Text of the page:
7. Grocery shopping
Remember the days of pushing a cart around a crowded store, pausing to poke and prod the produce, and then waiting in an enormous line to check out? We don’t miss it either. Today, Kroger, Safeway, Walmart, Whole Foods, among others, now empower savvy shoppers to select groceries online and within a few hours, you can pull up and have your groceries loaded into your trunk. Or better yet, delivered to your home. This trend has also given rise to on-demand meal delivery. Start-ups like DoorDash, Postmates, and Uber Eats are capitalizing on our need to get things quickly, especially meals. This industry is innovating rapidly as more retailers are adapting to increasing consumer expectations for convenience.
8. Online shopping
It’s incredible to think that a decade ago we were reluctant to enter our credit card information and make a purchase over the internet. According to a study conducted by Pew Research Center in 2008, 51 percent of Americans did not purchase a product online, ever. Today, nearly eight out of ten of us have bought a product or service over the web. Additionally, 19 percent of all U.S. retail e-commerce sales occurred over a mobile phone. Turns out shopping in our pajamas is a great idea.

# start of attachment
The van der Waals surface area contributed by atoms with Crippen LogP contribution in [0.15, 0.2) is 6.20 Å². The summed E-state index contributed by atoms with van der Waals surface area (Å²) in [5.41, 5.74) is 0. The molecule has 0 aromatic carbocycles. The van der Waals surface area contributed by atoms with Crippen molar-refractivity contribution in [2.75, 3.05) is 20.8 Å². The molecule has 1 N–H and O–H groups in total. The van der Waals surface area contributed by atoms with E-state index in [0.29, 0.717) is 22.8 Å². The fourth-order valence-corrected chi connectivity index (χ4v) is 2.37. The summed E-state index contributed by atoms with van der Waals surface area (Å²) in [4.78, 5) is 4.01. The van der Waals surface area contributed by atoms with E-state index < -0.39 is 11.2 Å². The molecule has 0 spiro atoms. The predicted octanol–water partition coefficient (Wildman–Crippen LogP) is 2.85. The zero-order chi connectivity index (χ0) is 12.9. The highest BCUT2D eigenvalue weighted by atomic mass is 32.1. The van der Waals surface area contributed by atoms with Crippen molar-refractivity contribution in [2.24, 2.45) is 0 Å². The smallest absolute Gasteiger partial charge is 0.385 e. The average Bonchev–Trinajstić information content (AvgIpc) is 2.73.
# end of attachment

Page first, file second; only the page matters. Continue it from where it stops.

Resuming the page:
9. Smart home technology
Beyond alarms, home security systems in 2008 resembled fortresses and were expensive to install and maintain. Today, there are many smart, internet-connected devices and appliances that provide security, convenience, and safety, at a nominal cost. Examples include Nest Thermostat and Smoke Detector, Ring Doorbell, Arlo Surveillance Cameras, Simplisafe monitoring, programmed smart locks on doors. Smart technologies are making homes more energy-efficient, safer and better protected against break-ins.
10. Home shopping
Back in the day, home shopping was a cumbersome process that involved finding a home online or visiting the home, finding out the agent’s information, contacting the agent, setting up a home visit and then walking through the property of interest. It makes us tired just thinking of it! The availability of detailed home listings and even new 3D home tours make it easy for people to shop for their dream home from anywhere, and they can even instantly schedule a site visit right from a listing. Going one step further, OfferPad provides “Instant Access” for its homes in Phoenix, that allows prospective homeowners the option of touring a home they love at their discretion, whenever they want to see it and on their own terms (with or without an agent).
It’s hard to imagine how we ever survived in a world that required us to shop for our own groceries, or watch DVDs (or gasp, VHS), or pay for and wait for a package to arrive. The advancements in last ten years have fundamentally impacted nearly every aspect of our daily lives, and this rapid change doesn’t show any sign of slowing, and we are excited to be a part of the next wave of innovation.